Space telescope using light-weight membranes studied
Posted: March 26, 2001

Lockheed Martin Space Systems Company has been contracted by the Jet Propulsion Laboratory to conduct a study on a low-mass membrane telescope for NASA's New Millennium Program. The telescope concept is called DART, for Dual Anamorphic Reflector Telescope. The study will be conducted at Missiles & Space Operations in Sunnyvale, the company's Advanced Technology Center in Palo Alto, and the Jet Propulsion Laboratory (JPL) in Pasadena.

Artist's concept of DART telescope outside the international space station. Photo: NASA/JPL
"We are very excited about working with Dr. Mark Dragovan, the developer of the DART concept, and Art Chmielewski, both of JPL, on this revolutionary technology for space applications in which Lockheed Martin has been involved," said Dr. Domenick Tenerelli, Lockheed Martin project director for the DART study. "Our past and present efforts on the Hubble Space Telescope (HST), the Space Infrared Telescope Facility (SIRTF), and the Space Interferometry Mission (SIM) provide an experience base that complements the vision and advanced space technology development of JPL."

The DART system under study consists of two parabolic-cylindrical trough-shaped reflectors oriented with respect to each other to produce a point focus. Since each reflector contains only a single simple curve, the mirrors can be formed by tensioning a reflective foil over a frame that has a parabolic contour along one axis. The use of an extremely low-mass membrane for the reflective surfaces would significantly reduce the weight (and mass) of the telescope.

In traditional telescope architectures, the larger the aperture desired, the greater is the mass required for the optics support structure. Because the DART architecture uses a thin membrane for its reflectors, the density of the mirror does not increase with aperture size. In fact, with DART, as aperture increases the ratio of structure mass to reflector mass actually decreases. Historically, the lower the mass of an observatory the lower is its cost and the number of launch vehicles required to put multiple telescope systems in orbit.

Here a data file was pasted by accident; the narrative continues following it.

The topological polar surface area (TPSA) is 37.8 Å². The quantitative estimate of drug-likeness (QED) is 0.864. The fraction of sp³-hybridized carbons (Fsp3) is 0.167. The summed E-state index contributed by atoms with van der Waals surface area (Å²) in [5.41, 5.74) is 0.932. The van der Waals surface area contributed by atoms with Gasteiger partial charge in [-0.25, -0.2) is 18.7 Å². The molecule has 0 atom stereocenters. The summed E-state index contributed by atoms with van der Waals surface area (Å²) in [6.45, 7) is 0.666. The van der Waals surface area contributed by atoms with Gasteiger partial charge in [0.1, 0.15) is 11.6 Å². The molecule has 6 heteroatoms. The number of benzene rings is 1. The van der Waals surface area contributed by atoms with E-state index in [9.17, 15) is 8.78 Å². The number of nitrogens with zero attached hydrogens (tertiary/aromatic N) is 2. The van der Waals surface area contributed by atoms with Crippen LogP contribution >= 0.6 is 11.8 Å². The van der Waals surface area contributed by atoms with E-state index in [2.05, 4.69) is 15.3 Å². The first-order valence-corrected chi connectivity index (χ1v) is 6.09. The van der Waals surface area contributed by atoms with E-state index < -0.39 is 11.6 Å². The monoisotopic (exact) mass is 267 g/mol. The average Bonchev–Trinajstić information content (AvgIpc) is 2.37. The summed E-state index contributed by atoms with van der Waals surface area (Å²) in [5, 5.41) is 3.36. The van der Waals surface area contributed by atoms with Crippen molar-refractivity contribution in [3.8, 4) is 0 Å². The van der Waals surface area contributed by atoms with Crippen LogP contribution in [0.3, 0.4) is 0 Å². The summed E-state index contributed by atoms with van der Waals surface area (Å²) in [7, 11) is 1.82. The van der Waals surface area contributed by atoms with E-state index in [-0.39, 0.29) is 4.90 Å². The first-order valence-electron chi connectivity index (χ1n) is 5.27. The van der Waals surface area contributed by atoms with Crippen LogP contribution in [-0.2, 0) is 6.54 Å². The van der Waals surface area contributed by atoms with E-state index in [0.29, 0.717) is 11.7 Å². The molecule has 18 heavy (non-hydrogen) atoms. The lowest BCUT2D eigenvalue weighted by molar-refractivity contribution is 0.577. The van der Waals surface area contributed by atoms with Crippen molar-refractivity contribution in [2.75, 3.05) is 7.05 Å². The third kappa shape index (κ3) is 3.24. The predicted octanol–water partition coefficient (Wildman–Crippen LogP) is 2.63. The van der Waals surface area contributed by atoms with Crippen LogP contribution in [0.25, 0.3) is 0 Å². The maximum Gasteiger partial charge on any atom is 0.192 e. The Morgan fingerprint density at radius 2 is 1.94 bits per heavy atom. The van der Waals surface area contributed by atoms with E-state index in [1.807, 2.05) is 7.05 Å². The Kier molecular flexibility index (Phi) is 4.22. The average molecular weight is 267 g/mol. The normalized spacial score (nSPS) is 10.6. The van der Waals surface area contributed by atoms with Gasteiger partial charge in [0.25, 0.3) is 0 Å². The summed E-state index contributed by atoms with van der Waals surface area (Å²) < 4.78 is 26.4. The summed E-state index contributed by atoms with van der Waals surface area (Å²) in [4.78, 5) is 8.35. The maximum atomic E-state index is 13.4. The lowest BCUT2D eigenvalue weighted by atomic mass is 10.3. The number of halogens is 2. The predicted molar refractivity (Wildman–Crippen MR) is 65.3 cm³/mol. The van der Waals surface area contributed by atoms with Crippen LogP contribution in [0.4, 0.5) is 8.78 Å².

Using DART technology, telescopes with apertures of 15-25 meters in diameter will weigh a hundred times less than HST -- which carries a mirror of only 2.4 meters in diameter. Future observatories like the Single Aperture Far Infrared (SAFIR) facility, Life Finder, and Planet Imager become feasible with DART. This revolutionary new technology thus enables very large aperture space observatories to be placed in orbit at modest cost.

The DART technology concept under study by the Lockheed Martin team is one of eight selected for development for future missions. NASA plans to select up to five of the concepts for Space Technology 6 (ST6), the next New Millennium Program project, which will flight-test the new technology concepts in 2003 and 2004. The teams, selected by NASA's New Millennium Program, will study the options during a six-month phase for defining the technology concepts.

The New Millennium Program was created in 1994 to identify, develop and flight-validate advanced technologies that can lower costs and enable critical performance of science missions in the 21st century. The program is managed by JPL for NASA's Office of Earth Science and Office of Space Science, Washington, DC. JPL is a division of the California Institute of Technology.

Lockheed Martin Space Systems Company, headquartered in Denver, Colo., is one of the major operating units of Lockheed Martin Corporation. Space Systems designs, develops, tests, manufactures, and operates a variety of advanced technology systems for military, civil and commercial customers. Chief products include space launch and ground systems, remote sensing and communications satellites for commercial and government customers, advanced space observatories and interplanetary spacecraft, fleet ballistic missiles and missile defense systems.